Review by Faye Smith
16/10/13 Shepherd’s Bush Empire, London
Upon entering the Empire, it was clear that there weren’t very many people in the audience. I, myself, arrived a tad late due to (as ever) traffic problems. The first support act was playing: Rachael Dadd. She was a sweet and charming young lady whose soft voice floated into the audience of the O2. Her folk music was very chilled, which I could have listened to all day in all honesty. Primarily using a ukulele, the acoustic set was a pleasure to watch, and I wish that more people had arrived on time to see it. The originality of this act didn’t stop at the voice. Rachael and her band used a clarinet, electric guitar, tambourine, a box of matches, and… walkie talkies?! That’s correct. The piercing distortion of the walkie talkies blended well with the gentle voices of Rachael and her female band member. The harmonising between the two women was beautiful, especially during In The Morning and Window. Window was my favourite song of the entire set. It is a beautiful, wonderful song. This is the song that she wrote whilst she was pregnant. It is a song about responsibility, but so much more than that too. It is a song about love and waiting for something to cherish.
The next artist to come on stage after a few weird chords of spooky soundtrack between acts was the comedic musician Chris T-T, a singer-songwriter from Brighton. His music is political, hilarious, and upbeat. However, some of his creations are simple love songs which he played on piano. On his electric guitar, Chris T-T belted out vocals to A Beaten Drum – a brand new song – The Bear, and Elephant in the Room. These songs were a little bit of homage to his rock nature, although he admits that his album is a lot rockier than his live versions. With political humour in each of these, his passion is evident: to share his point of view with the world. The Bear is blunt and honest, with a lot of swearing. He tells the story of Radio 1 playing the original instead of the demo without profanities and the amusement it gave. It is also a feel good song with lyrics “Don’t fuck with the people”, as is Elephant in the Room which has a positive attitude: “we can still win”. Although, Chris T-T is blatantly witty, some of his set did demonstrate that he can be a serious man and an emotional one too. Gulls was a duet with the star of the show, Emily Barker which was soft, melodic and they harmonised extremely well. The closing song, Paperback Karma Sutra, was a lovely ballad yet still had the humour that the audience loved.
However, it was Tall Woman, played on the piano that left the audience feeling the raw emotion of the lyrics and the music. It was heartbreaking. Tall Woman is a song about Alzheimer’s, which was written by a heartbroken man, about his mother. In his musical musings, Chris T-T decided to solely sing Acapella and other A. A. Milne poems which had comedic value, made the audience laugh and was a nice little addition to the set.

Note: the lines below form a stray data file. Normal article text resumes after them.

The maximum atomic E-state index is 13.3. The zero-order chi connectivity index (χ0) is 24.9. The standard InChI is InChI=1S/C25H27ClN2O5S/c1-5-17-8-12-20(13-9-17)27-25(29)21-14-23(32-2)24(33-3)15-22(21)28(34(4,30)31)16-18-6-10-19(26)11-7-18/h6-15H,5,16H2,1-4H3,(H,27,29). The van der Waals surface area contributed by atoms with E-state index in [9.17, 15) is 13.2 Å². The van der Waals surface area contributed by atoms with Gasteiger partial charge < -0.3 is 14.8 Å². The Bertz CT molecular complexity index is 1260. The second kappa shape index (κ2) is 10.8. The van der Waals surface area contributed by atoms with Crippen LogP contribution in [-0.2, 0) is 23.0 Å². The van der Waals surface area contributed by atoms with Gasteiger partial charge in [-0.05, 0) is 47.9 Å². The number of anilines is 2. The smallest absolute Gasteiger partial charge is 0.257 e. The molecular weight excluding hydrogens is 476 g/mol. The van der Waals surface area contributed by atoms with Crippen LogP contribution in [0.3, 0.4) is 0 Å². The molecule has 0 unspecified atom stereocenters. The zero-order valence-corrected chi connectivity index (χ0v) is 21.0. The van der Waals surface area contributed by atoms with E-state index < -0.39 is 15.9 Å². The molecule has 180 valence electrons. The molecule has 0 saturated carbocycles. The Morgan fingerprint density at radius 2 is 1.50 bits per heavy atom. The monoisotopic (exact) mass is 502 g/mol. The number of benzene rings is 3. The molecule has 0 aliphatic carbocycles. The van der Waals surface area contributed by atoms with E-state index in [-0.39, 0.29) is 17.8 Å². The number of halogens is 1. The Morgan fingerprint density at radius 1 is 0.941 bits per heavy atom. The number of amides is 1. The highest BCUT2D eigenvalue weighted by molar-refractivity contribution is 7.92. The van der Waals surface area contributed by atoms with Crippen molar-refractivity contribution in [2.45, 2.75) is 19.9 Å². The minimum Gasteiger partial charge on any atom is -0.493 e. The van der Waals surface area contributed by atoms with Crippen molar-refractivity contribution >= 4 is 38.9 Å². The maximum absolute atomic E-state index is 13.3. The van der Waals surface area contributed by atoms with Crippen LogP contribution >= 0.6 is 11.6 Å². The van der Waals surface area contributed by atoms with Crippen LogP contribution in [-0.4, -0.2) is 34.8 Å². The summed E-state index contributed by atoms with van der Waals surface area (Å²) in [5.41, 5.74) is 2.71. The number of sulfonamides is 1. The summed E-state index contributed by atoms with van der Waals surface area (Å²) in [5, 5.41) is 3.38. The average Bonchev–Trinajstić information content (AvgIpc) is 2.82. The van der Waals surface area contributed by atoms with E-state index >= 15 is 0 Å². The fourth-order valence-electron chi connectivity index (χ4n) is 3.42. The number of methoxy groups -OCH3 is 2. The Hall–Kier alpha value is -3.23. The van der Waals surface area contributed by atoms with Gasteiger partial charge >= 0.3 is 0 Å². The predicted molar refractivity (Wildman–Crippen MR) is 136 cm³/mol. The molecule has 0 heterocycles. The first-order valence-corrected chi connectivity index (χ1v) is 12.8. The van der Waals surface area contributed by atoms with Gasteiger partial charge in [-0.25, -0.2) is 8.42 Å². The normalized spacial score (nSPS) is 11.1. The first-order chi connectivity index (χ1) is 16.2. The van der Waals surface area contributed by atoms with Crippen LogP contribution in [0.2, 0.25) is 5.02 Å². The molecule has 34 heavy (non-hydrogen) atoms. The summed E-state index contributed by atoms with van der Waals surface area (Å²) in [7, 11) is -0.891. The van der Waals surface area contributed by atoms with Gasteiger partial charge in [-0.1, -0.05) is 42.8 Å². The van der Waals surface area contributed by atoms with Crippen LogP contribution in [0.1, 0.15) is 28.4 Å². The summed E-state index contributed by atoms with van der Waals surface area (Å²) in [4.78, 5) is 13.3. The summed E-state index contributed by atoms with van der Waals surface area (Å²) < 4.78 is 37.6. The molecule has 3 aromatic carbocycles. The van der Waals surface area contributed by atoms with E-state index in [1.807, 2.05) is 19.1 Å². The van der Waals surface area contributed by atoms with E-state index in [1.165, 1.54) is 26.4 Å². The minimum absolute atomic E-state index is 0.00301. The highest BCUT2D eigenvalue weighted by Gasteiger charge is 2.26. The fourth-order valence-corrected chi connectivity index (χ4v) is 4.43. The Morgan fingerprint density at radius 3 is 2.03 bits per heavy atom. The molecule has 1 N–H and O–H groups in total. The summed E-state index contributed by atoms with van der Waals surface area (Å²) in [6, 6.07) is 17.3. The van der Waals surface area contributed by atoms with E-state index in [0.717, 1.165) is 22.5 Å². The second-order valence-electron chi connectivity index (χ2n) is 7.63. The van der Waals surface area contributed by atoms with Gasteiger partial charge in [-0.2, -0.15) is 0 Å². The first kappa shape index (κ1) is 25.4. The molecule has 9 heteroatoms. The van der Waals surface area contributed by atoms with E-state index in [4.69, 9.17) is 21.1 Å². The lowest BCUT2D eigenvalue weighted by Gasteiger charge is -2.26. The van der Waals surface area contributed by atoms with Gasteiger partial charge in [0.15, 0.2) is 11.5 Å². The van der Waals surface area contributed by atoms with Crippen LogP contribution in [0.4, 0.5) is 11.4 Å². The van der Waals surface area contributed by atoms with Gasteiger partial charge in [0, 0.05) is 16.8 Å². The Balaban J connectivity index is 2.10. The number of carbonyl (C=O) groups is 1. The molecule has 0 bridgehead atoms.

Here comes Emily Barker… and a load of other people aka the incredibly talented band that she plays with: The Red Clay Halo. This is no ordinary band that just has the typical guitar and drums. It does have that, alongside a few special extras that I haven’t seen live before: a violin, a cello, a flute, a banjo and an accordion. The Red Clay Halo was incredible throughout the performance. Each musician played their piece with passion, love and commitment to the song and to Emily. Emily herself was a wonderful artist to watch. Her music is heart-warming as it is soul lifting as it is feel good. The ballads of the set were beautiful. The harmonies between Emily and The Red Clay Halo were stunning especially during Ropes, Letters, and the title song – and (first) finale – Dear River. Ropes was played acoustically which built up to a grand finale with all the instruments playing. Letters is a personal song that Emily wrote about her Dutch grandfather who lived in exile during the WWII. It is about her home and her heritage. It is a love story dedicated to a special man and as the music builds up, the dedication and passion of the song is clear to everyone in the room. Dear River is a love letter to the river where she grew up called Blackwood. The song opens with powerful vocals only before the instruments kick in. It is about home which everyone can relate to. Pause was another ballad. However, there was only the sound of The Red Clay Halo and Emily singing in a sleeping harmony.
Alongside the ballads, were the foot-stomping, country songs such as A Spade Full Of Ground, Fields of Jean and Emily’s rendition of Aretha Franklin’s Do Right Woman. A Spade Full Of Ground is a little bit of an Australian history lesson as it is about the Aborigine people, about how far someone would go to get something. The lighting for this was the colour red which – going into my old media and film classes – signifies danger, maybe even the blood spill of the Aborigines. The violin and cello feature in this particular song evoking sadness and anger. Fields of Jean invited a guest from the audience onto stage, Will Howard, who sang a duet with Emily Barker. In this song, The Red Clay Halo went crazy with their instruments as they let go and danced around playing their music.
Do Right Woman with a country twist was a great end to the show which had strong belters, funny anecdotes – including a Coffee Song – foot-stomping, silent moments, moments to think about, and a refreshing look on music. Continuing her tour, Emily Barker will be on tour until late November. Go to her website www.emilybarker.com to find out more about tickets and shows!